Review: Mechstermination Force (Switch)

A boss rush bonanza that embraces the glory days of run-and-gun games!

By Robert Marrujo. Posted 06/29/2019 20:00 Comment on this     ShareThis
The Final Grade
grade/score info
1-Up Mushroom for...
Bold aesthetic makes it feel like playing with toys; great character and boss designs; power-ups later in the game helps keep gameplay fresh
Poison Mushroom for...
Difficulty and short length might put off some fans

Cuphead might be a headline stealer thanks to its sharp gameplay and even sharper graphics, but a similar game has come along that also does a fantastic job with boss rush-style, run-and-gun gameplay. Mechstermination Force is that title’s name, which is fresh from the mind of über-creator Bertil Hörberg. Hörberg is the mastermind behind the Gunman Clive series, which is a platforming shooter reminiscent of Capcom’s Mega Man franchise. Much like Gunman Clive, Hörberg has used Mechstermination Force as a platform to expand upon the classic shoot ’em up gameplay of yore with modern graphics and mechanics, making it one of the premier indie games on Switch.

Players can choose between four different characters to tackle the campaign with. There are technically five to choose from, as Gunman Clive himself becomes playable if a save file for Gunman Clive HD Collection is located on the system when booting up the game! The other four soldiers aren’t named, but they’re nonetheless a nice, diverse selection of characters that feel reminiscent of characters like Bill Rizer of Contra while also feeling like all-new, original creations. It’s the sort of diversity that I, as a minority, enjoy; it doesn’t feel pandering or insincere. It’s just a group of cool, unique people with no muss or fuss made about them.

All four of the members of this quartet operate the same, so it makes no difference which one is chosen. Much like the legends of the shooter genre such as Metal Slug and the aforementioned Contra, in Mechstermination Force, the heroes can shoot in all directions up and around them. There’s also the ability to crouch, which comes in handy when tricky bosses employ deadly tactics that make evasion the top priority. Hörberg isn’t content to simply mimic what’s come before however, as the player also has a powerful melee attack to utilize, as well as the ability to upgrade with things like Magnet Gloves, Boost Boots, and more. There’s a profound sense of empowerment bestowed from all of these different weapons and tools which makes battles feel both chaotic and exhilarating.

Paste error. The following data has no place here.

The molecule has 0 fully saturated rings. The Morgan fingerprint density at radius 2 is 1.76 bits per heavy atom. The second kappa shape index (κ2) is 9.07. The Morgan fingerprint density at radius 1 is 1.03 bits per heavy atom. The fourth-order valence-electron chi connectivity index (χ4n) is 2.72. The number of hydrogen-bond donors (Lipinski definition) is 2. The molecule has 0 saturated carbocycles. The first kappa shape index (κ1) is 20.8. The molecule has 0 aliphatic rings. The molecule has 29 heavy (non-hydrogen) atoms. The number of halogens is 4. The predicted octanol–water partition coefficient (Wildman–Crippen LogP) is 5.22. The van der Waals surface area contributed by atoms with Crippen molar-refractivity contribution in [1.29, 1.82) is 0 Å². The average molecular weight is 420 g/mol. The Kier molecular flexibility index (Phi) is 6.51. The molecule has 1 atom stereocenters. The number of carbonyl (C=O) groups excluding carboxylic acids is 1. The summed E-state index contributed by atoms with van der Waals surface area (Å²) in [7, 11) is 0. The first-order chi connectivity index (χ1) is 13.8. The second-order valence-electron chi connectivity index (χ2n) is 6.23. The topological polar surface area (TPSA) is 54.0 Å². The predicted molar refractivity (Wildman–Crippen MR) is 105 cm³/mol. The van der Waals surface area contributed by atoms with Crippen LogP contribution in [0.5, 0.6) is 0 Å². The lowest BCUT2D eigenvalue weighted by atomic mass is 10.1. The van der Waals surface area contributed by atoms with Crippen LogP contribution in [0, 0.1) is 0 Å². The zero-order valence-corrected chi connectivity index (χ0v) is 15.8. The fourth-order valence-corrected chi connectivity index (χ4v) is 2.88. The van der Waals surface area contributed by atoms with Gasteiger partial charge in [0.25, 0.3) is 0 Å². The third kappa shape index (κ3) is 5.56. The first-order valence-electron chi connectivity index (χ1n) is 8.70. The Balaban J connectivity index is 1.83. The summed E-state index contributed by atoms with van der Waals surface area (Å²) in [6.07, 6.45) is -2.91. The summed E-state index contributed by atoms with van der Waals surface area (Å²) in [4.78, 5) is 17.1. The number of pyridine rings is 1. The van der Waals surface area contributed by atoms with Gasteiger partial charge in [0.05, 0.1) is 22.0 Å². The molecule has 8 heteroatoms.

As a boss rush game, Mechstermination Force doesn’t feature traditional platforming stages. Instead, the towering MegaMechs consume the entirety of each mission. Players must work to topple the mechanical goliaths by targeting glowing red spots on their bodies and destroying them. That might sound simple enough, but there’s a lot more to it than aiming and shooting. The mechs do everything in their power to obscure their weak spots in a variety of different ways. Sometimes these glowing points are tucked behind parts of a mech’s body, while other times the mech must be scaled like a building in order to reach the glowing nodes. Figuring out how to bring down a MegaMech is thrilling and always different, making every battle a joy.

Part of what helps keep the gameplay fresh in Mechstermination Force comes from those aforementioned upgrades. The boss fights take on a whole new dimension when double-jumps and climbing are added to the player’s repertoire of moves. Suddenly, determining how to bring a MegaMech down becomes an even more cerebral exercise. One particularly exhilarating battle had me scaling a mech’s legs to try and hit a spot in its torso from down below, then having to reach its head and fire downwards into plates concealing its weak spots. The creativity on display in Mechstermination Force is on a different level compared to so many other mediocre run-and-gun titles.

Mechstermination Force isn’t the longest game, but that’s no negative, just an observation. There’s nothing wrong with cutting to the chase, and there’s also nothing wrong with a developer focusing on what a game does best as opposed to bolting on extraneous extras. This is a perfect example of all meat on the bone and no fat. It’s fun to imagine Mechstermination Force with actual platforming stages littered with baddies to blast, but ultimately it feels like Hörberg is a master at zeroing on in what best serves the games that he makes. The gauntlet of MegaMechs in Mechstermination Force sucks players in from the outset and never lets go. This is a must for any Switch owner.

Nintendojo was provided a copy of this game for review by a third party, though that does not affect our recommendation. For every review, Nintendojo uses a standard criteria.

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